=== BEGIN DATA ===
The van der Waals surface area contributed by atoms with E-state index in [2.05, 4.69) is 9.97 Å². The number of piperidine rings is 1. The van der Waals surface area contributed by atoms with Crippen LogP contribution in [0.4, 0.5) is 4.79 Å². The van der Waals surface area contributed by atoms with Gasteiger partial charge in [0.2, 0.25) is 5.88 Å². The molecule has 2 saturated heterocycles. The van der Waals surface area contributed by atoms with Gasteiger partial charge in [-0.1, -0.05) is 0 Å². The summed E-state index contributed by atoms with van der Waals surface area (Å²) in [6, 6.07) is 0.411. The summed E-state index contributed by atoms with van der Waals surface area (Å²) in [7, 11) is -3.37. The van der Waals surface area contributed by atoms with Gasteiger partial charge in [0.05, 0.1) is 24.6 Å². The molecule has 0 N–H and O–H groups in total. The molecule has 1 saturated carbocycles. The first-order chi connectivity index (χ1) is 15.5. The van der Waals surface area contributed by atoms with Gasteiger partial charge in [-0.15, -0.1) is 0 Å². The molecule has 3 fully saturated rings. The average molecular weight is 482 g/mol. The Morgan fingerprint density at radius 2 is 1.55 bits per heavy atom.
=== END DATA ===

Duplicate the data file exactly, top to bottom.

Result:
The van der Waals surface area contributed by atoms with E-state index in [2.05, 4.69) is 9.97 Å². The number of piperidine rings is 1. The van der Waals surface area contributed by atoms with Crippen LogP contribution in [0.4, 0.5) is 4.79 Å². The van der Waals surface area contributed by atoms with Gasteiger partial charge in [0.2, 0.25) is 5.88 Å². The molecule has 2 saturated heterocycles. The van der Waals surface area contributed by atoms with Gasteiger partial charge in [-0.1, -0.05) is 0 Å². The summed E-state index contributed by atoms with van der Waals surface area (Å²) in [6, 6.07) is 0.411. The summed E-state index contributed by atoms with van der Waals surface area (Å²) in [7, 11) is -3.37. The van der Waals surface area contributed by atoms with Gasteiger partial charge in [0.05, 0.1) is 24.6 Å². The molecule has 0 N–H and O–H groups in total. The molecule has 1 saturated carbocycles. The first-order chi connectivity index (χ1) is 15.5. The van der Waals surface area contributed by atoms with Gasteiger partial charge in [-0.15, -0.1) is 0 Å². The molecule has 3 fully saturated rings. The average molecular weight is 482 g/mol. The Morgan fingerprint density at radius 2 is 1.55 bits per heavy atom.